"Does Incoming House Judiciary Chairman Believe In Admitting Torture-Tainted Evidence?"
Our guest blogger is Elon Green, a freelance writer living in Brooklyn.
During George W. Bush’s presidency, it was not uncommon for terrorism suspects to be tried, convicted and receive lengthy sentences in American courts. These numbers include Mohammed Jabarah, Richard Reid, the “shoe bomber,” Bryant Neal Vinas, Mohammed Junaid Babar and Shahawar Matin Siraj — all of whom will be imprisoned for decades.
It is therefore disappointing to see Rep. Lamar Smith, the incumbent chairman of the House Judiciary Committee, act as if trying terrorism cases on American soil is an idea devised by the Obama Administration. In an interview with Hugh Hewitt, Smith suggests the conviction of Ahmed Ghailani is an unfortunate precedent and a reason to favor military tribunals over the courts:
HH: In terms of other oversight issues, Congressman Smith, with the border, with Gitmo not closing, and that fiasco we had in New York City, do you think your committee will be looking at stopping additional trials of terror suspects in the United States?
LS: Well, as you say, they tried a terrorist in New York City. That was supposed to be their best case, they had their best witnesses. That was the one that they were going to use as an example and say you know, here, yes we can conduct a trial of a terrorist in the United States. And even if they get some rights as citizens, we’re still going to be able to find them guilty on all counts. Well as you know, this individual was found guilty on one count of, I think, 254. And even though he was found guilty of building the explosives, he wasn’t found guilty of killing, I think, 254 innocent people who were killed, among them several dozen Americans. So in that situation, it clearly did not work as the administration had planned, and it kind of blew up in their face, and the judge didn’t allow some of the evidence and some of the testimony that would have been allowed if this individual had been tried at Guantanamo Bay detention center in Cuba, the so-called Gitmo.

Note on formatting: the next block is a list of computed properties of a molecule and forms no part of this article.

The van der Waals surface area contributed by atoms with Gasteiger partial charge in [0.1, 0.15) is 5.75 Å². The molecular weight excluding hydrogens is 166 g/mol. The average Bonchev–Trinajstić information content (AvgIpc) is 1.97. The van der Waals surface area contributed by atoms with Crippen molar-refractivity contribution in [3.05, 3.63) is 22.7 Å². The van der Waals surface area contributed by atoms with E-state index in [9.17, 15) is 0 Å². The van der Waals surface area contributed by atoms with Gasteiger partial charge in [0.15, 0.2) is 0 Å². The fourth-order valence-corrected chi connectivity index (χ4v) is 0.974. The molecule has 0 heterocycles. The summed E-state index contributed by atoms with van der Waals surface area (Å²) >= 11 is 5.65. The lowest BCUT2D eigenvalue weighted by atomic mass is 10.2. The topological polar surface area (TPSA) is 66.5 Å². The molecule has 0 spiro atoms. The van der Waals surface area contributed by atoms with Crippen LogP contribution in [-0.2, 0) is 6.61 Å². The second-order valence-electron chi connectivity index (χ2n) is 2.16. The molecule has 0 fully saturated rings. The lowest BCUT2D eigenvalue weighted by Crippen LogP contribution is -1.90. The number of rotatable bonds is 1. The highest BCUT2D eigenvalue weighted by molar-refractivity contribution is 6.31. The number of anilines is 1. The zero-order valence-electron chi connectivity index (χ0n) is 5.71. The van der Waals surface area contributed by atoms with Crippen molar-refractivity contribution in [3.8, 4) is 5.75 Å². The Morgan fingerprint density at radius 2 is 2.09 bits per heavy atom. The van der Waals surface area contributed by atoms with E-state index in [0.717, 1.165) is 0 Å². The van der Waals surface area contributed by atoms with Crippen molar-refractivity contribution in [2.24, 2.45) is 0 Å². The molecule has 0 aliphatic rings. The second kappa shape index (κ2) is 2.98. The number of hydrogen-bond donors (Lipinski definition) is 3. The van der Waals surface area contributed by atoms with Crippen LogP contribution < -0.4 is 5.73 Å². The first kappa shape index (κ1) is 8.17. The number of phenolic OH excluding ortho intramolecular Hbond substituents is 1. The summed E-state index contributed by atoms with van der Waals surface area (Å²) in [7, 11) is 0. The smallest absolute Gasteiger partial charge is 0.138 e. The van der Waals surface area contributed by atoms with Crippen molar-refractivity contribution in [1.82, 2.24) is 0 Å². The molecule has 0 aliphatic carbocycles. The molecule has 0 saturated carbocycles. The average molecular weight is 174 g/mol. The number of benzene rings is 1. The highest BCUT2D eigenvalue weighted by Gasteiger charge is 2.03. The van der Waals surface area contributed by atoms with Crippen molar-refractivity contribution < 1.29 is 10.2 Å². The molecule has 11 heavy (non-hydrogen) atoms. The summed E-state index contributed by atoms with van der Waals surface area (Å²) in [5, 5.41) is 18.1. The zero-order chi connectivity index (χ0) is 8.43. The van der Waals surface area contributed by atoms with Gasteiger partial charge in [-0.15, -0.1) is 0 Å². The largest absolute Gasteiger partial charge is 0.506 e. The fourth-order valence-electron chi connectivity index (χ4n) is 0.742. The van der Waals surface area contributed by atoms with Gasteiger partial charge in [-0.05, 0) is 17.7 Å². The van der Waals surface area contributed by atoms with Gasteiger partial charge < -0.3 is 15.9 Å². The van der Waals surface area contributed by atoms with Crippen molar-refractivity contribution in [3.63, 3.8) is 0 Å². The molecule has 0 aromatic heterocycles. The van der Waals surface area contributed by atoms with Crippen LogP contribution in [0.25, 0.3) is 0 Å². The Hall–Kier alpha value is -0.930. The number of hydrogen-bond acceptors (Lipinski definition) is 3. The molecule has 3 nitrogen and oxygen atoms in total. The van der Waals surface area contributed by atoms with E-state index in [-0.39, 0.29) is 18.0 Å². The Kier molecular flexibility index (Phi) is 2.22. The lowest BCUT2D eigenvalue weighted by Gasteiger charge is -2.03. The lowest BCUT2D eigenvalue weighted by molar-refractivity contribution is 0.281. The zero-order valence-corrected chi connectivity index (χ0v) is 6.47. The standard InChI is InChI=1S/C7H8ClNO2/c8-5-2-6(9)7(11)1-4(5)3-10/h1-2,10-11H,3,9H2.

It’s certainly true that Judge Lewis Kaplan excluded evidence and testimony. Unmentioned by Rep. Smith — rather conveniently — is Judge Kaplan’s reason for doing so: the evidence was obtained after Ghailani was allegedly tortured, rendering it fruit of the poisonous tree.
Furthermore, the notion that the excluded evidence would have been admissible in a military tribunal setting is misguided. Experts across the political spectrum, including former Bush assistant attorney general Jack Goldsmith, disagree.
Rep. Smith displays a similar lack of awareness of current court cases. In addition to the convictions listed above, New York has been awash in terrorism cases for some time. As the Daily News noted nearly a year ago:
Pending right now in the Southern District of New York is a list of terrorism cases from around the world: Afghanistan, Pakistan, Colombia, North Africa.
In fact, a week ago, Manhattan’s 2nd Circuit upheld the conviction of Hassan Abu-Jihaad, “a former member of the U.S. Navy of leaking classified ship movements to a jihadist organization.”
The Ghailani case was not “an example” for future terrorism trials; it was simply one of many.